**Definition**

**8.**

_{1}, k

_{1}, 1)-BIBD and $\mathcal{R}$ is declared as a (v

_{2}, k

_{2}, 1)-BIBD. F $\otimes \mathcal{R}$ represents that all the awakening slots in F are transformed to $\mathcal{R}$ and all the sleeping slots are changed into a v

_{2}$\times $v

_{2}size matrix of the sleep schedule.

**Theorem**

**3.**

_{1}, k

_{1}, 1)-BIBD and $\mathcal{R}$ is a (v

_{2}, k

_{2}, 1)-BIBD. F $\otimes $$\mathcal{R}$ results in a (v

_{1}× v

_{2}, k

_{1}× k

_{2}, 1)-NDD.

**Proof:**

_{i}| T

_{i}is a schedule}. We assumed that $\mathsf{\Psi}$ = F $\otimes $ $\mathcal{R}$. We know that $\mathsf{\Psi}$ = {${\mathsf{\Psi}}_{i}$ | 1 $\le $ | ${\mathsf{\Psi}}_{i}$ | $\le $ v

_{1}v

_{2}} is a (v

_{3}, k

_{3}, 1)-NDD, where v

_{3}= v

_{1}v

_{2}and k

_{3}= k

_{1}k

_{2}. Thus, ${\mathsf{\Psi}}_{j}$ $\in $ $\mathsf{\Psi},$ where i $\ne $ j, $\exists $ 1 $\le $ h $\le $ v

_{1}v

_{2}such that $\omega $

_{ih}= $\omega $

_{jh}= 1 for any pair of schedules ${\mathsf{\Psi}}_{i}$. Every awakening slot in $\mathrm{F}$ is transformed to $\mathcal{R}$ by $\mathrm{F}$ ⊗ $\mathcal{R}$. In addition, every sleeping slot in $\mathrm{F}$ is changed into a v

_{2}× v

_{2}sized matrix of all zeros. Hence, it is possible to express that the total number of points in $\mathsf{\Psi}$ is v

_{1}× v

_{2}and each block in $\mathsf{\Psi}$ has exactly k

_{1}× k

_{2}awakening slots. These two chrematistics perfectly correspond to the first and second properties in Definition 10. Consequently, we concluded that every pair of differing two blocks has at least λ common awakening slots. $\mathsf{\Psi}$ can be illustrated with the notation of the matrix as follows:

_{1}v

_{2}× v

_{1}v

_{2}sized matrix and each component of $\mathsf{\Psi}$ denotes an awakening or a sleeping slot. Schedules ${\mathsf{\Psi}}_{i}$ and ${\mathsf{\Psi}}_{j}$ represent one of the rows in $\mathsf{\Psi}$. $\mathrm{F}$ is a BIBD. Therefore, $\mathrm{F}$ has a schedule ${\mathrm{F}}_{i}$. Each ${\mathrm{F}}_{i}$ has at least one awakening slot, s

_{im}, where 1 ≤ m ≤ v

_{1}v

_{2}. According to Definition 8, s

_{im}is changed into $\mathcal{R}$.

_{1}. ${\mathsf{\Psi}}_{i}$ and ${\mathsf{\Psi}}_{j}$ contain at least one common awakening slot such that $\psi $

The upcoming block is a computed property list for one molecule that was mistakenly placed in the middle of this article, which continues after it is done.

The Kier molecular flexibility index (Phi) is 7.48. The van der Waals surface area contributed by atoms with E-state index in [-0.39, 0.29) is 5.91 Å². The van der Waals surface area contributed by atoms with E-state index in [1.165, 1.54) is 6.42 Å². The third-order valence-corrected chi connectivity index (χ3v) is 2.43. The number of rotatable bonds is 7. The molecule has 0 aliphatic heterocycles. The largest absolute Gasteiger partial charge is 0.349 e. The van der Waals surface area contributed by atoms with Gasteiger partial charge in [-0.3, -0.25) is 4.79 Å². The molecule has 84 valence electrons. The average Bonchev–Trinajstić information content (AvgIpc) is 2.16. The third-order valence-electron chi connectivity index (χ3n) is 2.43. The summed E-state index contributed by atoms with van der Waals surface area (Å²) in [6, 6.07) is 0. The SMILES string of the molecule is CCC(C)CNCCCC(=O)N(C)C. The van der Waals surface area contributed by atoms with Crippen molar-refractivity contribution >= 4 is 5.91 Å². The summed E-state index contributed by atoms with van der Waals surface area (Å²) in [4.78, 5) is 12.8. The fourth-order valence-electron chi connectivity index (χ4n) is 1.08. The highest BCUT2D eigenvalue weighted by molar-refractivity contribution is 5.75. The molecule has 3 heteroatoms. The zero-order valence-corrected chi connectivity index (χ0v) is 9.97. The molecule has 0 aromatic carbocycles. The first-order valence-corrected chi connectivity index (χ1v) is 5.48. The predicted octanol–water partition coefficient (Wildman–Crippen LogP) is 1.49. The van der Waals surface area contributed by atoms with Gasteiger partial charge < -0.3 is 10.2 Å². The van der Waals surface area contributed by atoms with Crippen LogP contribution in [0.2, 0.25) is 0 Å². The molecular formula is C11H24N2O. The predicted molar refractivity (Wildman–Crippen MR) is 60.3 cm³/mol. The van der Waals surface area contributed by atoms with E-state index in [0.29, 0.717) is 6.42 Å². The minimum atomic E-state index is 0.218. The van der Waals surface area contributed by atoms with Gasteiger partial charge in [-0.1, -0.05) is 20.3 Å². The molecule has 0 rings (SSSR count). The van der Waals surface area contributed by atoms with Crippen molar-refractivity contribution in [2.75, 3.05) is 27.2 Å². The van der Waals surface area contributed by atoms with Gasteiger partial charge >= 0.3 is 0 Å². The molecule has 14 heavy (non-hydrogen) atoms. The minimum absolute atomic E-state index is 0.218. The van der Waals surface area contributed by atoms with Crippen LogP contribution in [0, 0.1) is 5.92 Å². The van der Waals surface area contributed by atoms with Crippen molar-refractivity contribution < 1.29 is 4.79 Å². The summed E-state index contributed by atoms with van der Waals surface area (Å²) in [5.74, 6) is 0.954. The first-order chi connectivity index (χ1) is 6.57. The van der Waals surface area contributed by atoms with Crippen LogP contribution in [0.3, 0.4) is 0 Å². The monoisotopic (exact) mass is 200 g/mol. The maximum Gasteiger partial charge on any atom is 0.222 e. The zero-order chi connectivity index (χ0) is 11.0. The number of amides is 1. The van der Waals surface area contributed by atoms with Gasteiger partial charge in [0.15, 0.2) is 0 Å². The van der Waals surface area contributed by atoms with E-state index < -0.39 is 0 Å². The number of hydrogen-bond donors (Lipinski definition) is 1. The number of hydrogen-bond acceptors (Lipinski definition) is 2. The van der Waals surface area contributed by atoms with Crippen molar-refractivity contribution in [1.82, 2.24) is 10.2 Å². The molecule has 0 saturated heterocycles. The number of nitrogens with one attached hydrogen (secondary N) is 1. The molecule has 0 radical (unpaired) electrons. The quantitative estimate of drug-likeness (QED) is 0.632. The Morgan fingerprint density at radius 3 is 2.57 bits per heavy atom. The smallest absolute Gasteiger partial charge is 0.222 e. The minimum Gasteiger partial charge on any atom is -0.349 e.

_{ih}= $\psi $

_{jh}= 1 by $\mathcal{R}$.

_{1}, ${\mathsf{\Psi}}_{i}$ and ${\mathsf{\Psi}}_{j}$ include at least one common awakening slot such that $\psi $

_{ih}= $\psi $

_{jh}= 1 by F. According to Cases I and II, schedules ${\mathsf{\Psi}}_{i}$ and ${\mathsf{\Psi}}_{j}$ in $\mathsf{\Psi}$ always contain at least λ common awakening slots. Finally, $\mathsf{\Psi}$ is a (v

_{1}× v

_{2}, k

_{1}× k

_{2}, 1)-NDD. □

## 6. Asymmetric Neighbor Discovery Algorithm

## 7. Numerical Analysis

## 8. Conclusions

## Author Contributions

## Acknowledgments

## Conflicts of Interest

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Protocol | DC | L | Active slots |
---|---|---|---|

Disco [12] | $\frac{{p}_{1}+{p}_{2}}{{p}_{1}\xb7{p}_{2}}$ | ${p}_{1}\xb7{p}_{2}$ | ${p}_{1}+{p}_{2}$ |

U-Connect [13] | $\frac{p+1}{{p}^{2}}$ | p^{2} | $\frac{3p-1}{2}$ |

Searchlight [15] | $\frac{2}{t}$ | $\frac{{t}^{2}}{2}$ | t |

Combinatorial + Multiples of k | $\frac{\left(k+1\right)+\alpha}{{k}^{2}+k+1}$ | ${k}^{2}+k+1$ | $\left(k+1\right)+\alpha $ |

Protocol | DC | |||
---|---|---|---|---|

10% | 5% | 2% | 1% | |

Disco | p_{1} = 13,p _{2} = 31 | p_{1} = 29,p _{2} = 61 | p_{1} = 97,p _{2} = 101 | p_{1} = 191,p _{2} = 211 |

U-Connect | p = 11 | p = 23 | p = 53 | p = 101 |

Searchlight | t = 20 | t = 40 | t = 100 | t = 200 |

Combinatorial + Multiples of k | k = 9 | k = 19 | k = 49 | k = 97 |

Protocol | DC | |||
---|---|---|---|---|

10% | 5% | 2% | 1% | |

Disco | 403 | 1769 | 9797 | 40,301 |

U-Connect | 121 | 529 | 2809 | 10,201 |

Searchlight | 200 | 800 | 5000 | 20,000 |

Combinatorial + Multiples of k | 91 | 381 | 2451 | 9507 |

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Choi, S.; Yi, G.
Neighbor Discovery Optimization for Big Data Analysis in Low-Power, Low-Cost Communication Networks. *Symmetry* **2019**, *11*, 836.
https://doi.org/10.3390/sym11070836

**AMA Style**

Choi S, Yi G.
Neighbor Discovery Optimization for Big Data Analysis in Low-Power, Low-Cost Communication Networks. *Symmetry*. 2019; 11(7):836.
https://doi.org/10.3390/sym11070836

**Chicago/Turabian Style**

Choi, Sangil, and Gangman Yi.
2019. "Neighbor Discovery Optimization for Big Data Analysis in Low-Power, Low-Cost Communication Networks" *Symmetry* 11, no. 7: 836.
https://doi.org/10.3390/sym11070836